readers get the same treatment (which seems to be the case), but this 
does hard code optional dependencies for the pre-packaged installations. 
This is both good and bad. From a development standpoint, it won't take 
me a week to build a fairly standard system to test a simple package 
upgrade, but that still means manual (or maybe only partially automated) 
builds for omitting optional deps in the build process up to the point 
that I need. Please prime flame throwers now! Does a recommended 
dependency change meaning once again? :-)

I've never used pacman, so I can't speak for the complexity of it, but 
from my fuzzy memory, it did fit fairly well with our purposes (optional 
deps were supported). On the surface, I'm game. A few more questions though.

What separates LFS from say Arch, Gentoo, T2... at that point? No mile 
long USE flags or complex switching scripts I presume, but I know little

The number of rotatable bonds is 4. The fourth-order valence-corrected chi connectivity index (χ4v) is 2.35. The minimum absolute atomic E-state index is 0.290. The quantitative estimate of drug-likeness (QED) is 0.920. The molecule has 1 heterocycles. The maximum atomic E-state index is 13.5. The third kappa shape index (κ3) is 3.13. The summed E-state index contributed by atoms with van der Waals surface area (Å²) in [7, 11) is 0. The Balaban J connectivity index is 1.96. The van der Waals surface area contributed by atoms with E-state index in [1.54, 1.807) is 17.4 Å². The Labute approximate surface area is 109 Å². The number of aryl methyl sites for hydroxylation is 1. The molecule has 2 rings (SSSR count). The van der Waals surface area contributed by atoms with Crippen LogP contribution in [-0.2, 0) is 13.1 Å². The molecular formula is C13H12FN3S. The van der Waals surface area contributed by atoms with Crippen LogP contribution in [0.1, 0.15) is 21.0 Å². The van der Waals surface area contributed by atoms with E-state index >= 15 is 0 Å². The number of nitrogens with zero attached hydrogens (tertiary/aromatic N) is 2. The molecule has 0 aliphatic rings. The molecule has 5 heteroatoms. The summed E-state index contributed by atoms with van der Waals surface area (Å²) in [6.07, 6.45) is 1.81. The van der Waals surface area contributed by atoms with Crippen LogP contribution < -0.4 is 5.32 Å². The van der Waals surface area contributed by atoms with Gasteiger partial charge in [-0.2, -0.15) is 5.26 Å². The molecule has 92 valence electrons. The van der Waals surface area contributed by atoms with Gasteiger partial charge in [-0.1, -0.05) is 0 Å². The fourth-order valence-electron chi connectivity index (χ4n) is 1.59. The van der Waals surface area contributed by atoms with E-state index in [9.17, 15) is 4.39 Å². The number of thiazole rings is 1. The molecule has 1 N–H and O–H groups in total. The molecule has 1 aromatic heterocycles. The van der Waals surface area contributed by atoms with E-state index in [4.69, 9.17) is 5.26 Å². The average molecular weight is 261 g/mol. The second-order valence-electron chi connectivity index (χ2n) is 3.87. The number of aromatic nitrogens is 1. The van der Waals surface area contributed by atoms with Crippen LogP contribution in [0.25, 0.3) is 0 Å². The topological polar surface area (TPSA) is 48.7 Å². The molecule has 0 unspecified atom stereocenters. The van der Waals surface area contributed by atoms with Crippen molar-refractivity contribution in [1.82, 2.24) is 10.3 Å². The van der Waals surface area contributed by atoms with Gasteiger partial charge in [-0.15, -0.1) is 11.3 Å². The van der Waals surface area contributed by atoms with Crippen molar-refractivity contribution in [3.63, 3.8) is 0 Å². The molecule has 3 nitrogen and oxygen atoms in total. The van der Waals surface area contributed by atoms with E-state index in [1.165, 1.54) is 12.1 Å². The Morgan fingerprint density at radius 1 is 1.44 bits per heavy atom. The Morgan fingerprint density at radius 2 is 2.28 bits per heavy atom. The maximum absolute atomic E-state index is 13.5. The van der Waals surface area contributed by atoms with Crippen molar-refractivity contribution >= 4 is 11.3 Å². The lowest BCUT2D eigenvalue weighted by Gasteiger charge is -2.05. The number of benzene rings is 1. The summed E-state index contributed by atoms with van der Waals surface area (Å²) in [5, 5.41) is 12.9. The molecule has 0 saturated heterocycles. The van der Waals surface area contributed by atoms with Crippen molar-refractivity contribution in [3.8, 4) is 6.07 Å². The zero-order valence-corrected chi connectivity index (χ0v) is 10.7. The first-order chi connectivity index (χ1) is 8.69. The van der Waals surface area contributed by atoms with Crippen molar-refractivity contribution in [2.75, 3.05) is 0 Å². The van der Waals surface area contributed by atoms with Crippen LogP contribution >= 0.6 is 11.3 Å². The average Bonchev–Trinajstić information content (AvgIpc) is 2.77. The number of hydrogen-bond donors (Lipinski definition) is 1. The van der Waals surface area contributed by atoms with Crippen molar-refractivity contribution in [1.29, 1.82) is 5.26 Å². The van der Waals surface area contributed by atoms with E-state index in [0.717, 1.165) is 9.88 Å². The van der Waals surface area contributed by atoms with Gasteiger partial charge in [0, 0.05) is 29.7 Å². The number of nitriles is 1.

about the other two. I've included some of their work in BLFS in the 
past, but that is about it.

My hope is that build order is still a manual process where the user 
determines build order herself. Dependency checking is done only at 
build time and that optional deps remain optional. If there will be 
automation, how do we determine what optional deps to pull in?

What benefits can we expect for users who have already done the leg work 
to use other packaging methods?
For instance, with what is put into the book, could a logical parser be 
made to genarate a spec file? How about dpkg?

While I admit that the .d/ directory reduces this concern immensely, 
what happens to configuration files that must be modified by additional 
installations? Do we keep diffs indefinitely, or do we create a comment 
marker for each package's additions, modify the package to support some 
sort of include directive? I can see scripting getting somewhat 
difficult here, not impossible, but difficult.

If it is to be done, it should be designed with all goals in mind from 
the start. I have long suggested that LFS and BLFS move to installations 
from DESTDIR (or equivalent) as this does about 60% of building your src 
rpm without defining a particular package manager. The other 40% is just 
transposing what is in the book to spec, and could be automated, but 
even this has had lackluster support in the past despite the obvious 
educational benefits.

Sorry I didn't use the bullet points...out of time for today.

-- DJ Lucas